These articles will undergo the peer review process and be evaluated on the importance of the problem being addressed, the innovative nature of the project, the methods utilized in assessing the intervention, and the significance of the outcomes. We aim to publish one report in each issue.
The Journal publishes supplements on topics of interest to its readers. Authors interested in supplements to the Journal should contact the Editor-in-Chief to discuss interest and procedures. Supplements should have a guest editor, who helps with the initial review of manuscripts and organization of the supplement, as well as suggesting reviewers for the manuscripts. All manuscripts proposed for a supplement have external review (as with other submissions to the Journal), and final decisions on publication remain with the Journal's editors, in consultation with the guest editor for the supplement.
In The Moment - Personal Narratives
We invite submissions to "In the Moment", the personal narratives section of Academic Pediatrics. "In the Moment" is a forum for authors to relate their personal experience of pediatrics. We are seeking narrative pieces about research, contact with patients, the influence of mentors, the impact of policy and current events, and the relationship of the author's work to their lives and the lives of others. Essays should describe these experiences and make connections to larger themes in pediatrics education, research, policy, and clinical care. The section is a vibrant forum for all of us to relate the stories and perspectives that are such an important part of our work and ongoing medical education.
Submissions should be no more than 2500 words in length and do not need abstracts or "What's New" descriptions. Data and the work of others must be appropriately referenced. Papers should be submitted through the editorial website. Please direct questions to Terry Kind, MD, MPH at TKind@childrensnational.org.
The editors occasionally solicit brief (about 1000 word) commentaries regarding papers published in the Journal or recent reports of activities of interest to readers. Commentaries differ from Perspectives by being briefer and more focused on specific topics, questions, or manuscripts.Most commentaries are solicited by the editors. If you wish to submit a commentary, please contact the editor-in-chief at email@example.com.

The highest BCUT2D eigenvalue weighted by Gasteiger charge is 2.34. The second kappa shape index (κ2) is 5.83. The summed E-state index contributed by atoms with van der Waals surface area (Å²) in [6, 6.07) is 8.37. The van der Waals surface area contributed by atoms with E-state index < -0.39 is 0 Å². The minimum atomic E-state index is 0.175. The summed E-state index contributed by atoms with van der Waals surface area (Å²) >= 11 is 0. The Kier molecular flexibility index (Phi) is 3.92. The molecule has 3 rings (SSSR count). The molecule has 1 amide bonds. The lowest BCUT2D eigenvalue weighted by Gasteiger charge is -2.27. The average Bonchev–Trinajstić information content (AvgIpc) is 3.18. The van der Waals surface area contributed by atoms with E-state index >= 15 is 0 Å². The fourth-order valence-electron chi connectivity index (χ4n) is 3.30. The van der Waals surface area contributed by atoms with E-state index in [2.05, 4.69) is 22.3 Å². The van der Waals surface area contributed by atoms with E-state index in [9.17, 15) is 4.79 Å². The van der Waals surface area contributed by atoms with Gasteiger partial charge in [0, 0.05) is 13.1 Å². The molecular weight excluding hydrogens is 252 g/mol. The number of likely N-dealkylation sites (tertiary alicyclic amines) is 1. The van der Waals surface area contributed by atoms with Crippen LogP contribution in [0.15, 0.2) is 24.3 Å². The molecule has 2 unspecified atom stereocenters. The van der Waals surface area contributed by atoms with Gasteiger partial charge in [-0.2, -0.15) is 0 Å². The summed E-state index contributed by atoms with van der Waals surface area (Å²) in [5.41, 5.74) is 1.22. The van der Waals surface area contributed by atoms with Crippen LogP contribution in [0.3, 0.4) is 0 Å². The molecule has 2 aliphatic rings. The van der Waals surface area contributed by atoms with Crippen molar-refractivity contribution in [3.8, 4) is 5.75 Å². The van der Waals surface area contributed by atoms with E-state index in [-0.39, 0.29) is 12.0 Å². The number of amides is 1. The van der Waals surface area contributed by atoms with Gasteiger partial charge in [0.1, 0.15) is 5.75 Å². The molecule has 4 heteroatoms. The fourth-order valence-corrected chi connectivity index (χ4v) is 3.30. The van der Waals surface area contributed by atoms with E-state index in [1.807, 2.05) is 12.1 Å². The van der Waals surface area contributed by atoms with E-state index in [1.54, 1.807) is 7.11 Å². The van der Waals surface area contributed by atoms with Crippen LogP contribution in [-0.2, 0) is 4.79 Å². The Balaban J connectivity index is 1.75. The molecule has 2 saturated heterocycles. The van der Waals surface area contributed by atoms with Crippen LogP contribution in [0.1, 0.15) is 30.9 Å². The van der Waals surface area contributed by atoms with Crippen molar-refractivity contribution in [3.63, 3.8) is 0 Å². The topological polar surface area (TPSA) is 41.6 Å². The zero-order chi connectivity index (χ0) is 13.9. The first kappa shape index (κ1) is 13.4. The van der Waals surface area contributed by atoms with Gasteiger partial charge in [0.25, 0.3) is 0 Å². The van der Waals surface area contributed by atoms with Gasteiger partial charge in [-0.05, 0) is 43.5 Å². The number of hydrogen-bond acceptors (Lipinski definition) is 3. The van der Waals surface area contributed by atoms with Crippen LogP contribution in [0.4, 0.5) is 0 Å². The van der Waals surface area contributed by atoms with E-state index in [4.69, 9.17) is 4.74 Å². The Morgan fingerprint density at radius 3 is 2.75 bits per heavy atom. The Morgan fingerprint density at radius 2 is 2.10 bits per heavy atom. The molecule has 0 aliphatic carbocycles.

Ideas and Innovations
Authors may submit manuscripts proposing innovative ideas meant to influence pediatric healthcare delivery, education, research, or public policy. Manuscripts should include a thoughtful review of the relevant literature of the topic to support an argument that current ideas or practices should be changed to help the field of pediatrics progress. Based on the literature review, the authors should offer an alternative conceptualization of the topic that might prove more fruitful as well as recommendations for the needed research. Reviews of submitted manuscripts will focus on the significance of the topic, the importance of the idea or innovation, and the clarity of the argument and conclusions. The title should convey the novelty in one way or another. The content should be limited to 3500 words with no more than 4 figures and tables in total and no more than 50 references. The structure should be organic, taking its organization from the development of the argument of the author(s). Include an unstructured abstract, up to 250 words, and a call-out box entitled, "What's New" that summarizes the argument in no more than 40 words. As with other submissions to this journal, the manuscript must not have been published previously. Submitted manuscripts will undergo peer-review before acceptance. Robert M. Jacobson at firstname.lastname@example.org is responsible for this section.